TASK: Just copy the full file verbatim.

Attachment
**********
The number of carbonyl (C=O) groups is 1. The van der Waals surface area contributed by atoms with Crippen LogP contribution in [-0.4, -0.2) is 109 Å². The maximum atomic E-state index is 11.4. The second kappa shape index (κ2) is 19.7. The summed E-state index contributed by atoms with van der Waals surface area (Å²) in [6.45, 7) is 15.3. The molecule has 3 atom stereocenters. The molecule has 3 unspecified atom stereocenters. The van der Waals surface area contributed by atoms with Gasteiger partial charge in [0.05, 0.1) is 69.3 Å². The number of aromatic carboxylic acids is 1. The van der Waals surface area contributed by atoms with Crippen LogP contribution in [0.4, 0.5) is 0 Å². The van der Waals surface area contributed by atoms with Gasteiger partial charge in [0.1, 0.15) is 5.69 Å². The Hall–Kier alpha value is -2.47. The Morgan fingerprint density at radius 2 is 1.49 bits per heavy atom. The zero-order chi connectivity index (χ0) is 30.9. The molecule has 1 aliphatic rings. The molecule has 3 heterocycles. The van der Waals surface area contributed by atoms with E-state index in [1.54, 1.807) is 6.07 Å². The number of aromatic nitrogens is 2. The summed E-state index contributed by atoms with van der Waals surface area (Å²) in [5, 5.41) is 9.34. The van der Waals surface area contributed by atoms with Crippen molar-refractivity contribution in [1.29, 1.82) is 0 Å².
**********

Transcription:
The number of carbonyl (C=O) groups is 1. The van der Waals surface area contributed by atoms with Crippen LogP contribution in [-0.4, -0.2) is 109 Å². The maximum atomic E-state index is 11.4. The second kappa shape index (κ2) is 19.7. The summed E-state index contributed by atoms with van der Waals surface area (Å²) in [6.45, 7) is 15.3. The molecule has 3 atom stereocenters. The molecule has 3 unspecified atom stereocenters. The van der Waals surface area contributed by atoms with Gasteiger partial charge in [0.05, 0.1) is 69.3 Å². The number of aromatic carboxylic acids is 1. The van der Waals surface area contributed by atoms with Crippen LogP contribution in [0.4, 0.5) is 0 Å². The van der Waals surface area contributed by atoms with Gasteiger partial charge in [0.1, 0.15) is 5.69 Å². The Hall–Kier alpha value is -2.47. The Morgan fingerprint density at radius 2 is 1.49 bits per heavy atom. The zero-order chi connectivity index (χ0) is 30.9. The molecule has 1 aliphatic rings. The molecule has 3 heterocycles. The van der Waals surface area contributed by atoms with E-state index in [1.54, 1.807) is 6.07 Å². The number of aromatic nitrogens is 2. The summed E-state index contributed by atoms with van der Waals surface area (Å²) in [5, 5.41) is 9.34. The van der Waals surface area contributed by atoms with Crippen molar-refractivity contribution in [1.29, 1.82) is 0 Å².